October 1 2014 Latest news:
Protestors occupying the Haymarket in Norwich to get their message across about the grievances they hold with the government. Camping out Flo Weston and Jayne ( no surname ) next to their tent. Photo: Steve Adams
Monday, October 17, 2011
Protesters descended on Norwich this weekend as part of worldwide demonstrations against corporate greed and cutbacks.
Between 100 and 200 people gathered in Norwich’s Haymarket at 2pm on Saturday before marching to City Hall as part of the protest, dubbed Occupy, voicing anger and frustration at economic and social injustice.
Similar events were in hundreds of cities across the world, including London, where more than 1,000 protesters gathered outside St Paul’s Cathedral before trying to enter Paternoster Square, the home of the London Stock Exchange.
The Norwich protest was largely peaceful and good natured with about 15 to 20 people remaining at the Haymarket until just before 3am yesterday.
A presence at the Haymarket remained yesterday as people pitched tents with some intent on staying for weeks or months to come.
Phil Grimes, 52, from Thurton, near Loddon, attended the event on Saturday and returned yesterday. He said: “I was there really just showing solidarity. I think its something which is tremendously important. People are just so fed up with the way things are going with the unfairness and inequality and people want change.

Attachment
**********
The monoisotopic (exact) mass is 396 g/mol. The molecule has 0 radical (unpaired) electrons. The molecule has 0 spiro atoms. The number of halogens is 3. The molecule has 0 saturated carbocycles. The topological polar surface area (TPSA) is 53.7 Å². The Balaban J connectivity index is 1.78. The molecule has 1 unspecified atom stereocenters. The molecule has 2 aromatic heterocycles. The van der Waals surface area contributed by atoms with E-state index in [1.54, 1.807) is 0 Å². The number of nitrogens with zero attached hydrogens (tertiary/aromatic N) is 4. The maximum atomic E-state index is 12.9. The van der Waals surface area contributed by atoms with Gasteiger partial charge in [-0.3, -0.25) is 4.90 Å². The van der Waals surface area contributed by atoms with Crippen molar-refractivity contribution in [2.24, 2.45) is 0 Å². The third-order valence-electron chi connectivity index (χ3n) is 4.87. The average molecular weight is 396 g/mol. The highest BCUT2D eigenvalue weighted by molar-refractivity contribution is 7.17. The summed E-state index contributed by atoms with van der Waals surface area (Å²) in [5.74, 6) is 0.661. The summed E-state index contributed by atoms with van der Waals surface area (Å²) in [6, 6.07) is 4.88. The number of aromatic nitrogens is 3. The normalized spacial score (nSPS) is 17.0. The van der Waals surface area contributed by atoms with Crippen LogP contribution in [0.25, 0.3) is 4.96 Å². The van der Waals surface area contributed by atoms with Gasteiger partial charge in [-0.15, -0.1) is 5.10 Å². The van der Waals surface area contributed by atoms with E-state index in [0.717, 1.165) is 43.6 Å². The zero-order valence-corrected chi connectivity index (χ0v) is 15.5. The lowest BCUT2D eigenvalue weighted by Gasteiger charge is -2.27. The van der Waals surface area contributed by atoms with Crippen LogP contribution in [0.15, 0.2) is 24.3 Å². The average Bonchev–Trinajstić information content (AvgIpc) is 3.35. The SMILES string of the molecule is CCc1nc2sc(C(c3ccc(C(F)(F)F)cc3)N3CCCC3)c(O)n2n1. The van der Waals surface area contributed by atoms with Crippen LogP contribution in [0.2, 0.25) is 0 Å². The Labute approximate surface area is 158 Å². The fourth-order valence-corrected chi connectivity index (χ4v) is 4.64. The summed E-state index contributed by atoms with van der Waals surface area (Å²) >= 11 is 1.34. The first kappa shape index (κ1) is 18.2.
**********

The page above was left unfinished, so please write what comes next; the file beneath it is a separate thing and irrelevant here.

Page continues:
“It’s not something that’s been directed from the right or left, it’s just people coming together with a voice and showing that enough is enough.”
Ben King, 28, a father-of-one from the Golden Triangle area of Norwich, was one of those to attend the protest and said it will continue in some capacity until the end of the year.
He said: “We had homeless people down there on Saturday night and their stories are heartbreaking - they are the innocent victims of a society that places uppermost importance on productivity and profit over human needs.”
A spokesman in the Norfolk police control room said two police units watched the protests but added that no offences had been committed and it was “very peaceful”.
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